This season, members and fans of the North Carolina Wind Orchestra marked a triumphant milestone for the organization and for the Triangle’s growing classical scene. The 10-year Anniversary Concert, held at the Progress Energy Center for the Performing Arts’ Meymandi Concert Hall, showed the impressive extent to which the NCWO’s performers, conductor, and artistic ethos have developed since the group’s inception. A program including canonical transcriptions, genre-bending Americana, high-profile contemporary works, and underplayed rarities hinted at the ensemble’s high standards. But the evening’s polished yet emotionally vibrant performance affirmed the status to which the NCWO has risen over the past decade.

Artistic Director and Conductor Michael Votta — whose talent and professionalism have influenced community ensembles, professional groups, and student musicians around the Triangle for years — led the orchestra through five selections that marked the peculiar and often-overlooked canon of wind ensemble music. Although arrangements of orchestral music, opera selections, and marches have long been valued by the musicians who played them, “true” wind ensemble music is composed specifically for a group of around 30 or more woodwinds, brass, and percussion. Because this trend, spurred on by wind ensemble directors at the nation’s most prestigious universities and conservatories, didn’t emerge until mid-20th century, music composed for wind band often bears the vitality and somewhat experimental nature of a new genre of classical music still maturing.

The opening piece, “Festive Overture,” Dmitri Shostakovich’s mighty fanfare-cum-celebratory dance, has been adopted by wind and percussion players as a classic that’s also exhilarating to perform (despite it being transcribed from the original orchestral score). The piece’s bright, silvery swaths of brass and then scintillating woodwind flourishes imbued the evening with excitement and classy sentimentality. “Festive Overture” and its follower on the program, Richard Wagner’s for-winds-only processional “Trauermusik,” were performed on the NCWO’s first concert in 1996. The first half closed with the inky sound swaths of Christopher Theofanidis’ 2005 “I Wander ina Dream of My Own Making,” a delicately throbbing nebula of tone clusters commissioned by a consortium of the nation’s top college band directors that included Votta.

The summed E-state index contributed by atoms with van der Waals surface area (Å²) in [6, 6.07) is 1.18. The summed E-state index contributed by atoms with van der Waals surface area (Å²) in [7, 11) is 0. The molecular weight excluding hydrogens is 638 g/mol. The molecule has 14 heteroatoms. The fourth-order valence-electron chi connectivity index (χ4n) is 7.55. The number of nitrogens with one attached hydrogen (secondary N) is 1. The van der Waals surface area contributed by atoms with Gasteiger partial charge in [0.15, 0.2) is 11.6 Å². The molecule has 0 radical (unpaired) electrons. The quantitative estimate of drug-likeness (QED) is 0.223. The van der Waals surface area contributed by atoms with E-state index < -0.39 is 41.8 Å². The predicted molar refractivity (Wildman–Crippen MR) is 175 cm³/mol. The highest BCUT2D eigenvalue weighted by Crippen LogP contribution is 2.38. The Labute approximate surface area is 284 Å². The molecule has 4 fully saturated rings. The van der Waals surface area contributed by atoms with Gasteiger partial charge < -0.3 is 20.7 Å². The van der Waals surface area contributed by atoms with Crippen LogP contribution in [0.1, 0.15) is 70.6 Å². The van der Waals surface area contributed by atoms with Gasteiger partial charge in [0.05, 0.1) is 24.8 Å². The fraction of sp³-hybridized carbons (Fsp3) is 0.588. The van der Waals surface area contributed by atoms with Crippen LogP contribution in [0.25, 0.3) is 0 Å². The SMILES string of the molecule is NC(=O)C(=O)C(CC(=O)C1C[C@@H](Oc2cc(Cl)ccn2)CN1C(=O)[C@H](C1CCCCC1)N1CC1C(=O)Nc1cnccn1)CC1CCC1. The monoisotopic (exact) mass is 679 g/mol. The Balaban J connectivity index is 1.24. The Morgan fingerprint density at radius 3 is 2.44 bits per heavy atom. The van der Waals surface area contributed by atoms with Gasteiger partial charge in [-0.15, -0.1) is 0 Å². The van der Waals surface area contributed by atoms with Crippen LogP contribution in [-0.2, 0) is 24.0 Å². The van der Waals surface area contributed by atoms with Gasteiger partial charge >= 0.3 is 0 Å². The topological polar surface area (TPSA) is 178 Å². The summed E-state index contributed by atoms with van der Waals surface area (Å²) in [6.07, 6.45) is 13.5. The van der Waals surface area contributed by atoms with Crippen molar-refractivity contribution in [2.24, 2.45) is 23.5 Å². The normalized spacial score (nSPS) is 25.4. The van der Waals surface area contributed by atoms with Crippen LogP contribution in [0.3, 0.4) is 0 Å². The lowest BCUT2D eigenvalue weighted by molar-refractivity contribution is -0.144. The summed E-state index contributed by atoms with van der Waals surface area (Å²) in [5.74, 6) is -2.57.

The ensemble began the second half with a nod to another twentieth-century titan. Aaron Copland’s “Lincoln Portrait,” a meditation on the sixteenth president’s tragic fate and historical legacy as well as the cultural and political context in which he lived, hasn’t been canonized among the composer’s quintessentially American-sounding works such as “Appalachian Spring,” but the piece is notable for its use of spoken narration compiled from Lincoln’s statements and speeches, here performed by WRAL newscaster Gerald Owens, and musical quotes from Civil War-era popular tunes and war songs. Although this and many of Copland’s better-known works were originally written for orchestra, the composer’s astounding ability so effectively to evoke American-ness through music ties his work to the wind ensemble genre: wind bands were a new world breed of music, and the development of the first groups was one of the first non-imported musical movements in America.

The NCWO’s reverent dulcet melodies formed transcendental soundscapes meant to evoke a certain era. However, the concert’s finale, the rarely remembered Jules Strens’ 1929 “Danse Funambluesque,” indicated the ensemble’s excitement for high-quality performance and envelope-pushing art music. The performance of this “acrobatic dance” darted and swayed with a cobra’s merciless precision, transfixing the audience with vertiginous rhythms, queasy intervals, and gasp-inducing interjections. While the concert was well performed and the repertoire appropriately relevant, the NCWO’s performance of “Danse” blew the rest of the program away — and demonstrated stylistic vitality and high standards of execution that foreshadowed many more seasons of high-quality music making from this group.